Tuesday, February 25, 2014

Curator: Elizabeth Siegel

Daniel W. Coburn (Half Price Books Cash Award)

Elizabeth Siegel is Associate Curator of Photography at the Art Institute of Chicago, where she has worked for over ten years. She received her undergraduate degree at Yale and her Ph.D. from the University of Chicago and is currently working on a major exhibition on the history and aesthetics of 3D photography and film.

Among her recent exhibitions are Abelardo Morell: The Universe Next Door, a retrospective traveling to the J. Paul Getty Museum and High Museum of Art; Ralph Eugene Meatyard: Dolls and Masks, which traveled to the de Young Museum, San Francisco, and the Philadelphia Museum of Art. Her books include Playing with Pictures; Taken by Design: Photography at the Institute of Design, 1937–1971; and most recently Galleries of Friendship and Fame: A History of Nineteenth-Century American Photograph Albums.

Siegel juried the Joyce Elaine Grant Exhibition at Texas Woman's University which opens today:
Tuesday February 25, 2014 and will be on view until March 19, 2014.

Far right: Ashley Jones (Imaging Spectrum Award)

Kalee Appleton: Can you describe your journey to becoming a curator at the Chicago Art Institute?

Elizabeth Siegel:
I had always loved art as a kid, and gravitated to photography in high school—I took classes in Boston (they didn’t offer it at my high school), and had a darkroom in the basement that I brought water down to in buckets. I continued making photographs in college and after, but at the same time I was beginning to learn about the history of photography. I realized first, that I wasn’t nearly as good as the many people who had come before me, and second, that the history itself was fascinating. I ended up going back to school to learn more—I got my Ph.D at the University of Chicago, focusing on the history of photography—and knew I wanted a career in a museum: I wanted to work with objects, with the public, and with a variety of skills including research and writing but also project management and connoisseurship. I had interned for several years at the Smart Museum at the University of Chicago, and was lucky enough to get a job as a research assistant at the Art Institute for the project that became Taken by Design: Photographs from the Institute of Design. I was hired as an assistant curator in 2001, and promoted to Associate Curator in 2007. I feel very lucky to have this job, where I am constantly learning!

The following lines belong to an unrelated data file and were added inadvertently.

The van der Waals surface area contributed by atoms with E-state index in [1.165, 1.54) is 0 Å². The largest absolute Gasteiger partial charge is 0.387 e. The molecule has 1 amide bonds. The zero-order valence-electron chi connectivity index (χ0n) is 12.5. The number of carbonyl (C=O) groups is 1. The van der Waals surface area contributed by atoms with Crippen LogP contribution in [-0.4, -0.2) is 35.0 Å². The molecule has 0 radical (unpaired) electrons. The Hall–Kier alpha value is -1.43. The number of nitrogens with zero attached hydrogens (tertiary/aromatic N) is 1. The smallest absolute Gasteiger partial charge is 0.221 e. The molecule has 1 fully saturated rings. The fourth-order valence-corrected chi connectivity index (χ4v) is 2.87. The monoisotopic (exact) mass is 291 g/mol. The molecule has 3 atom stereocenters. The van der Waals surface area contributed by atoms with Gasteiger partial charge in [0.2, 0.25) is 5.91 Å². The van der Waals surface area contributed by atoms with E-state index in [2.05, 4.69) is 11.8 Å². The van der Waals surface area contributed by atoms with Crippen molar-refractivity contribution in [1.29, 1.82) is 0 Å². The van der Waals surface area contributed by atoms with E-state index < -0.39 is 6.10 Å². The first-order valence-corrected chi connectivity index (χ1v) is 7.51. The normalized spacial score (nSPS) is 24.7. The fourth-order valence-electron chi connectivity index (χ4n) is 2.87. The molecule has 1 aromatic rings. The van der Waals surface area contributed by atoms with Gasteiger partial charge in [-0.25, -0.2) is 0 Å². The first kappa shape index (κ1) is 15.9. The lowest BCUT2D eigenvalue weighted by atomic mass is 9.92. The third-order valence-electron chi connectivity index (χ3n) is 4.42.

Far right: Megan Griffiths 

KA: What is the process of curating a photography exhibition? How does this vary from the jurying process?

The process certainly varies from show to show—an exhibit from the permanent collection vs. a loan show, a monographic exhibition vs. a thematic one, nineteenth century vs. contemporary. In all of them, the common thread is finding the best or most appropriate works from all the possible sources, conducting new research, and determining an installation and interpretive materials that will help bring the works and ideas to the public.

It is different from the jurying process in several ways: with an exhibition, I usually follow a theme, historical moment, idea, or particular artist, whereas with jurying a show I make selections from among the submissions presented to me; a different set of limitations is built in. With an exhibition, I try to present new research, and with a juried show I am presenting new work. With an exhibition I can go back into history to show precedents, and with a juried show the work I am showing is absolutely of the moment. In this particular case, the photographs ended up producing the emerging themes, rather than the other way around.

Ashley McDowell (Coupralux Award)

KA: What do you envision for the future of photography as an art form? Does the Art Institute of Chicago have a plan for future photographic acquisitions?

Photography has from its inception been a varied and variable medium, finding inroads in every aspect of daily life. Although I can’t predict the future of photography as an art form, I am sure that it will continue to engage the issues implicated by photography in its popular and utilitarian forms, including the increasing ubiquity of visual images; ease of use, manipulation, and circulation; and decentralization of image-making from the few to the many.

The Art Institute is an encyclopedic museum, and as such we continue to collect the most significant examples from across photography’s history. We have just completed a comprehensive review of the collection and are in the process of identifying—and filling—key holes in the collection, both historical and contemporary.

Clare Benson (Solo Show Award Winner)

KA: When looking over the 2013 JEG entries, what qualities were you looking for? How did your vision develop and come together during the jurying process? Was a theme created through the selection of work?

I went into the review process with no particular theme in mind, eager to see the submissions. It was certainly a difficult process, with different artists and a lot of strong work! I found that the photographs I gravitated to were in color, not overly manipulated, descriptive and clear. When they came together, it seemed like a few themes had emerged: environmental portraits with a strong narrative component, documentation of a shifting economy, depictions of intimacy, and works with a distinct sense of place. I ended up going deep rather than broad, showing more work from fewer artists so they could be in a more constructive dialogue with each other.

Installation images by Rachael Banks 

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